Street Fighter X Tekken (Vita) Review

Street Fighter X Tekken (Vita) Review

What we liked:

+ Vast amount of content
+ Tons of characters
+ Game looks great

What we didn't like:

- Controls are hard to adjust to
- Touch screen stuff is inconsistent
- Who is the augmented mode for?

DEVELOPER: Capcom   |   PUBLISHER: Capcom   |   RELEASE: 10/23/2012


Beefing up the Vita fighter library.

It is no secret that I am a huge fan of Capcom’s Street Fighter x Tekken, released earlier this year. That said, when it was first announced, Vita was fresh, and I really wanted to play the game on the go. Well, time has passed, and we finally have the portable version. But was the wait too long? Most gamers have moved on to other fighters, and while the Vita is still lacking a solid library of titles, SFxT does little new to force those who held out, to dip back in. That isn’t to say we still don’t have a solid fighter on our hands, I just wonder who is still waiting on this release.

If you have been living under a rock and don’t know what SFxT is, let me break it down real quick without going into too much detail. If you want a full rundown, read our full review here. SFxT is a crossover fighter developed by Capcom in conjunction with Namco Bandai that features characters from both Street Fighter and Tekken universes. It runs on the SF4 engine and allows players to see what Tekken characters are like on a 2D plane. Gems are a big part of the system, allowing players to equip them for bonuses such as attack power and health, and the game uses standard Tekken Tag rules where if one character dies, the player loses.

Would you like fries with your can of whoop-ass?

The game looks good and ends up being one of the better show pieces for the system. The character models look great on the screen, and the frame rate is solid. It is not nearly as sharp as its console counterparts, but that doesn’t change how great it looks. Environments are superbly animated, as are the characters, and the music is fantastic.

Hopping online was actually pretty hassle free. You can play against both Vita and PS3 owners, but I still recommend sticking to only Vita if you have the option. Lag and issues creep up during character intros, but outside of that it was held to a minimum. Online matches are fun and functional, so if you want SFxT on the go, you now have it.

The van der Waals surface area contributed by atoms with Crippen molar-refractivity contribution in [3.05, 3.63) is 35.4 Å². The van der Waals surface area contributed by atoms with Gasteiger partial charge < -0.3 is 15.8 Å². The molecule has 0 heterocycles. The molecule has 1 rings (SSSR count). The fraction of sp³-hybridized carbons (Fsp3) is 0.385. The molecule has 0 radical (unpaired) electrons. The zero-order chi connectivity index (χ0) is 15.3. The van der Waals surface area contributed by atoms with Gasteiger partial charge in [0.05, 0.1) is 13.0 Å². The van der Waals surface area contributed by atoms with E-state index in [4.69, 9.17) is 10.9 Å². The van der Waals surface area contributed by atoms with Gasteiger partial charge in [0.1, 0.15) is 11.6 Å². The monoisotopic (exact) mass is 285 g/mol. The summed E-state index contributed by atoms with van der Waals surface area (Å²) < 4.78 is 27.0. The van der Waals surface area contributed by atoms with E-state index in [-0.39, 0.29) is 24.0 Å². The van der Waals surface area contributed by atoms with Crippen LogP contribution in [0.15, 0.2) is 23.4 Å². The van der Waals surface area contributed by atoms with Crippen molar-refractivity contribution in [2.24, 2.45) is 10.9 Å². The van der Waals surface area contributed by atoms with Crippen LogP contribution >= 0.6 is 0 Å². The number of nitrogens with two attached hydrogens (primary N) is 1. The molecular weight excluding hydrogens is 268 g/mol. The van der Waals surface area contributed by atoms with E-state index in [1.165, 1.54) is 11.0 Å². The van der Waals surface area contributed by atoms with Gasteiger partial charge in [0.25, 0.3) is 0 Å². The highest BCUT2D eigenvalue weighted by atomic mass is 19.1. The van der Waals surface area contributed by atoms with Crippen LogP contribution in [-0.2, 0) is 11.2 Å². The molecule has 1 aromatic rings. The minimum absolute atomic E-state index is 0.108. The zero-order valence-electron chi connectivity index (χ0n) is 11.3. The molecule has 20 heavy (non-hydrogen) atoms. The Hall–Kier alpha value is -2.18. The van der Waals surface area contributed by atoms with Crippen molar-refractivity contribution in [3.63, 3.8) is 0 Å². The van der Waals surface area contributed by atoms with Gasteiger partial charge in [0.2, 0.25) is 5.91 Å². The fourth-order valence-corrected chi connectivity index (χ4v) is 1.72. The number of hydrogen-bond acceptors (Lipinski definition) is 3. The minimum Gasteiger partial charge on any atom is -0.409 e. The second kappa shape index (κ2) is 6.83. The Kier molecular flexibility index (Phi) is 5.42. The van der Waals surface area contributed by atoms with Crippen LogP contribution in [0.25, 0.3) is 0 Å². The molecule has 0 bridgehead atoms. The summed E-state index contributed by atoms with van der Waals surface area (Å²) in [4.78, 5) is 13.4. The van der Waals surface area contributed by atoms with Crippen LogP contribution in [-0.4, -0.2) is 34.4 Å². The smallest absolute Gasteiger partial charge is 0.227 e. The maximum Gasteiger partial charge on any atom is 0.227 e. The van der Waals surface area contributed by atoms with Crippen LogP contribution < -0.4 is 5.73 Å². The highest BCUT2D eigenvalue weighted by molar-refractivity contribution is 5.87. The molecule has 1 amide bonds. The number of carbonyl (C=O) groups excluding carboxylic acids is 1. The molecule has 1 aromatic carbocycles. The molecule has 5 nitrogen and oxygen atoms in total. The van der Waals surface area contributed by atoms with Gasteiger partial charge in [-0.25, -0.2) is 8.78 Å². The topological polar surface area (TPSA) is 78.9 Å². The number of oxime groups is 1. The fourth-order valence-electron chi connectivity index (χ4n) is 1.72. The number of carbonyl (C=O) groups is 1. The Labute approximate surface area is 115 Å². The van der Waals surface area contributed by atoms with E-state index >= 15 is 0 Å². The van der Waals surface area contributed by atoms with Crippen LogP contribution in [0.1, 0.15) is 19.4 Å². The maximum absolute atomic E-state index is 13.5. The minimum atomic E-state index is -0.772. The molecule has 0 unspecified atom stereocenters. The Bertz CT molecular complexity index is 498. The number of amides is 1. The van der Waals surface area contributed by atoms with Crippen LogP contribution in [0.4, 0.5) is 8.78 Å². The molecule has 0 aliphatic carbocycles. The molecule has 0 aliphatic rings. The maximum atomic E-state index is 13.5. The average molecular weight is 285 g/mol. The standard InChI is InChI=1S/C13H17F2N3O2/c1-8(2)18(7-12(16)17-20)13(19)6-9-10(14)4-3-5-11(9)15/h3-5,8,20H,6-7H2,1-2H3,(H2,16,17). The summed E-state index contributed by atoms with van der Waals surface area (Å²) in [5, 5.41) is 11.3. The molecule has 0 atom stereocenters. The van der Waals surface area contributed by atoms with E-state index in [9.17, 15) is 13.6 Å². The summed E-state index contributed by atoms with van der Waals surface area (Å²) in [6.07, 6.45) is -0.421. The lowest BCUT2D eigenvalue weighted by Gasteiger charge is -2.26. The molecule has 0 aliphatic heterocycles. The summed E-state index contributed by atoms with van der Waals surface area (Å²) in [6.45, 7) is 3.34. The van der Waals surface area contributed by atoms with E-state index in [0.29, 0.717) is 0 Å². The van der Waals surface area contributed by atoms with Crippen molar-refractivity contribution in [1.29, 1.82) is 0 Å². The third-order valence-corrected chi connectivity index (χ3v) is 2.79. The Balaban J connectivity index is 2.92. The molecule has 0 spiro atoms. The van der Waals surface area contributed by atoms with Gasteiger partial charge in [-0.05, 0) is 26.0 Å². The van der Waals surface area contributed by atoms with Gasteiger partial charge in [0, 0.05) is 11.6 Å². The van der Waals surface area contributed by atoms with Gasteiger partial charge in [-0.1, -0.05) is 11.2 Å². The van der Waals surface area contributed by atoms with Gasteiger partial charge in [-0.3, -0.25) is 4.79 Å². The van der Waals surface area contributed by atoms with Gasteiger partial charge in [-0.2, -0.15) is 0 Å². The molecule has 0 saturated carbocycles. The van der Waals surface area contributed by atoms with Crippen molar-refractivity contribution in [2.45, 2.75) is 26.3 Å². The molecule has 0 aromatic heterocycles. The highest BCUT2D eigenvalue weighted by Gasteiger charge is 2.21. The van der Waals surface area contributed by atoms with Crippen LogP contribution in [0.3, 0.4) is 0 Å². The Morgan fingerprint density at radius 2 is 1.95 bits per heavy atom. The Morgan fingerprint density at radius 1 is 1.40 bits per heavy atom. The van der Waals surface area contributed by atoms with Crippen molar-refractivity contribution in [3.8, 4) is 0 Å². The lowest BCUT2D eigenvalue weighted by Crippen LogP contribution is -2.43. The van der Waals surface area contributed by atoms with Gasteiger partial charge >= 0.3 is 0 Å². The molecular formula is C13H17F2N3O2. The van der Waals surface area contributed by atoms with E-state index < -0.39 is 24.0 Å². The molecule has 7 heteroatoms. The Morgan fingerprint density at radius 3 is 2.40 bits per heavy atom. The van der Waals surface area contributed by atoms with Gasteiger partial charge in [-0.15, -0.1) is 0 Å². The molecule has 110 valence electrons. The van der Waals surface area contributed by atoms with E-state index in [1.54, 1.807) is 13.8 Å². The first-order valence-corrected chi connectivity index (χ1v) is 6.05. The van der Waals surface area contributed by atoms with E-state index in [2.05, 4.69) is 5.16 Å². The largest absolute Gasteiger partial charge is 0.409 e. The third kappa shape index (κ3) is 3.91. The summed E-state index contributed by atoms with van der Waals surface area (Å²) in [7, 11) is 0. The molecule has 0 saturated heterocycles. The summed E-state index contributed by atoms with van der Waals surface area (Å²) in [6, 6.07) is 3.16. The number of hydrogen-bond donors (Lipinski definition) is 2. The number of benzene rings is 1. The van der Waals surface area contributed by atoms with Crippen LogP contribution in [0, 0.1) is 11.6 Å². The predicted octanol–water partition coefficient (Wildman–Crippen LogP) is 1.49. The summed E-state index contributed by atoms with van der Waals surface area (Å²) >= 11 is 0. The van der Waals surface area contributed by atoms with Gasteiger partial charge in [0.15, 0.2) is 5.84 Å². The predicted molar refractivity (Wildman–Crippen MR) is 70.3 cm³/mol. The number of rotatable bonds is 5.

With all that said, the Vita version of the game makes the general transition rather painlessly. The first big difference is that the 12 new characters (offered up as DLC on PS3 and 360) are available from the outset. It is worth noting that you have to redeem a code online. You also get a set of alternate outfits, and the DLC works on both PS3 and Vita, which is a nice bonus. Also worth noting is that the game is cross-play compatible between Vita and PS3, though players are better off facing against their same-system opponents, as PS3 owners have a clear advantage in the control department.

The standard six button fighting fits fine on the Vita’s button scheme, but when you factor in the button combinations for things such as tagging in and out, and super moves, things get more complicated. The small button set makes it difficult to tap two specific buttons in the heat of battle. Capcom has alleviated this by allowing you to map buttons to the rear touch pad. This works decently enough, but it takes a good getting used to before it becomes second nature. Even after hours of time with it, I still found myself tapping the wrong spot in a pinch.

Your foot is no match for mine!

These controls also work on the front touch screen, which can be a pain. Personally I found my fingers slipping onto the front screen causing unwanted attacks to occur. Again, this is really only a big deal to hardcore players, as nine times out of ten, it actually benefitted me. Still, it is annoying that you feel like I lack control over these options. You can turn it all off or resize the spaces where touch is enabled.

SFxT also includes a Casual Mode that completely disables the buttons and joysticks and instead allows you to play using the touch screen exclusively. This is a novel mode that is cool for a few minutes, but after a few matches it feels like you are just tapping the screen to win. There really isn’t much fun in that. Capcom also included a new augmented reality mode, which allows you to place any of the characters in a real environment using the Vita’s cameras. This mode is never explained and honestly felt like a waste of time. It is neat to see characters in your pictures, but the quality is terrible, and the mode just feels useless.

This feels like the theme of SFxT for the Vita. There are a ton of features in the game that no one asked for. Vita owners already have Ultimate Marvel vs. Capcom 3 and Mortal Kombat in their lineup, and MK is far superior with its uniquely designed challenge mode exclusively for Vita. This game also launches months after the console counterparts, which simply didn’t sell that well. What we end up with is a solid fighting game that falls victim to both bad timing, and feeling unnecessary, even if it is a great game.

Review copy of game provided by publisher.

Ken McKown
Ken is the Editor-in-Chief of this hole in the wall and he loves to troll for the fun of it. He also enjoys long walks through Arkham Asylum and the cool air of Shadow Moses Island. His turn-ons include Mortal Kombat, Metal Gear Solid and StarCraft.

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